Lawmakers put focus on veterans, human trafficking

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With a fast start to this year’s legislative session, there has been little time for me to pursue as many ideas for legislation, as I had hoped to do. This is due, in large part, to my sitting on the Joint Finance and Appropriations Committee which started hearing budget projections and revenue assessments on our second day, and has not slowed down since.

In addition to once again carrying 7-10 appropriation bills, it was my goal this session to sponsor legislation that strengthened Idaho’s commitment to its veterans, and to sponsor legislation that improved our laws against human trafficking. As I investigated different avenues to assist our veterans, I discovered that two other legislators were working on similar legislation. Not wanting to repeat any efforts, I provided all the information I had to one of these legislators, and am excited to support the results of their work once it becomes a bill.

As I began preparing human trafficking legislation, I had another legislator approach me with an idea that he had come across. It was a two-pronged approach to strengthen Idaho’s ability to curtail the act of, and punish those involved in, human trafficking. He asked if I would be interested in co-sponsoring the legislation with him, and we began to work on a draft.

My first year in office I had the honor of working with a young lady from Bonner County to improve Idaho’s stand against human trafficking. The legislation we brought was somewhat innocuous, but, was appreciated by victim’s advocates as a step in the right direction for our state. This experience provided me with insight into a world that I had very little knowledge of, and one that I was deeply troubled to find existed in our state.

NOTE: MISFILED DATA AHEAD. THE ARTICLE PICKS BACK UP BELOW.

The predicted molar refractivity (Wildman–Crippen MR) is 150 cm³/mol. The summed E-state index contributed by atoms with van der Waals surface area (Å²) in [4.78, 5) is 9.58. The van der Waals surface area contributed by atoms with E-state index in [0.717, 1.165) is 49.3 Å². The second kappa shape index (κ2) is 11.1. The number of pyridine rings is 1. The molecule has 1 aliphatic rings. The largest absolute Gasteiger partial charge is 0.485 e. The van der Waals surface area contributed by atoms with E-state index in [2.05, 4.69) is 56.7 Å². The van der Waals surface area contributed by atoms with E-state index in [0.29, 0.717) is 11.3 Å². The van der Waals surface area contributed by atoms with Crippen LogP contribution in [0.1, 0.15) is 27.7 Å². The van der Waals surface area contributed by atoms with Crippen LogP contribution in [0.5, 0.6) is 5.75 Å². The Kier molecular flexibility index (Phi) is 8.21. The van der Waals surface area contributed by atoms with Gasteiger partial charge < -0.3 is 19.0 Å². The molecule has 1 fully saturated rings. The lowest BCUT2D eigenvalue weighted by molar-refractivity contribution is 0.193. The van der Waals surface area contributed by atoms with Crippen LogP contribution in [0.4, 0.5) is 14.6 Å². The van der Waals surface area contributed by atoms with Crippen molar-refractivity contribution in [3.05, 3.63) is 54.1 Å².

Our interstate highways, and pockets of population large enough to support this activity, make us a prime stopping point as trafficker pass from west to east. In Boise alone, there are approximately 3000 offers for prostitutes on a website used by traffickers. Not all these offers are the result of trafficking, but many are. Repeated contact with victim’s advocate groups across the Northwest continued to impress upon me the need to sustain our efforts to limit the opportunities of human traffickers in Idaho.

The first piece of legislation we are proposing is a simple rewrite of an existing statute. Idaho Code 18-5601 states: “Any person who imports persons into this state, or who exports persons from this state, for the purposes of prostitution … shall be guilty of a felony.” While this statute is a strong approach, the problem is that if a person is trafficking a single individual, they are essentially not committing a crime. Our legislation simply changes “persons” to “another person” in order to broaden the scope of what is forbidden, and to leave little room for a nuanced defense of someone trafficking another person.

Our second piece of legislation is a bit more controversial. Idaho Code 18-5614 deals with the patronization of a prostitute. At this point, an individual’s first two convictions of patronization are misdemeanors, with the third conviction being a felony. In an effort to discourage the demand side of human trafficking, our proposal would make the initial conviction of patronizing a prostitute a felony. We have already encountered some resistance to the idea, but our bill seemed to have enough merit for the House Judiciary Committee to agree to print it. Many other states have similar laws, and two Scandinavian countries have found their human trafficking rates have decreased after they increased the penalties associated with prostitution, which shows the usefulness of such an approach. This piece of legislation will be far more difficult to pass, but it is an essential part of our fight to protect human trafficking victims.

Rep. Sage G. Dixon represents District 1B, covering Bonner and Boundary counties.

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